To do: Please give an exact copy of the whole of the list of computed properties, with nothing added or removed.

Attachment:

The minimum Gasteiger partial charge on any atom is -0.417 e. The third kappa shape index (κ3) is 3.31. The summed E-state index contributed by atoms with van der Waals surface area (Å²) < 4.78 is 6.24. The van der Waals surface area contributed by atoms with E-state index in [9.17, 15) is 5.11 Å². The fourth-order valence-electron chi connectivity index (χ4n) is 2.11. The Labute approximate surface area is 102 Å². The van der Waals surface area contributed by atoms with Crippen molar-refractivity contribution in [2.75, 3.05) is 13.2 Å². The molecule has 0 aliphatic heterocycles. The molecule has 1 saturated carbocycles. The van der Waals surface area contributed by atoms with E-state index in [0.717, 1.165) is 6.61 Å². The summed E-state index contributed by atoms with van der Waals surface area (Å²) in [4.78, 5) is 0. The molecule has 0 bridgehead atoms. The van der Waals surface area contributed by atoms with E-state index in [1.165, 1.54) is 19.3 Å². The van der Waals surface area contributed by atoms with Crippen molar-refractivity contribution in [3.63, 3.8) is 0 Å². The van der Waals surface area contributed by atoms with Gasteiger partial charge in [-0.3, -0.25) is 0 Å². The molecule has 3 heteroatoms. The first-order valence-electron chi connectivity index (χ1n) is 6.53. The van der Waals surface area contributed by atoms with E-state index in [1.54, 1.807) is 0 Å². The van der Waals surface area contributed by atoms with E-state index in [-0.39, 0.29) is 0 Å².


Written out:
The minimum Gasteiger partial charge on any atom is -0.417 e. The third kappa shape index (κ3) is 3.31. The summed E-state index contributed by atoms with van der Waals surface area (Å²) < 4.78 is 6.24. The van der Waals surface area contributed by atoms with E-state index in [9.17, 15) is 5.11 Å². The fourth-order valence-electron chi connectivity index (χ4n) is 2.11. The Labute approximate surface area is 102 Å². The van der Waals surface area contributed by atoms with Crippen molar-refractivity contribution in [2.75, 3.05) is 13.2 Å². The molecule has 0 aliphatic heterocycles. The molecule has 1 saturated carbocycles. The van der Waals surface area contributed by atoms with E-state index in [0.717, 1.165) is 6.61 Å². The summed E-state index contributed by atoms with van der Waals surface area (Å²) in [4.78, 5) is 0. The molecule has 0 bridgehead atoms. The van der Waals surface area contributed by atoms with E-state index in [1.165, 1.54) is 19.3 Å². The van der Waals surface area contributed by atoms with Crippen molar-refractivity contribution in [3.63, 3.8) is 0 Å². The van der Waals surface area contributed by atoms with Gasteiger partial charge in [-0.3, -0.25) is 0 Å². The molecule has 3 heteroatoms. The first-order valence-electron chi connectivity index (χ1n) is 6.53. The van der Waals surface area contributed by atoms with E-state index in [1.54, 1.807) is 0 Å². The van der Waals surface area contributed by atoms with E-state index in [-0.39, 0.29) is 0 Å².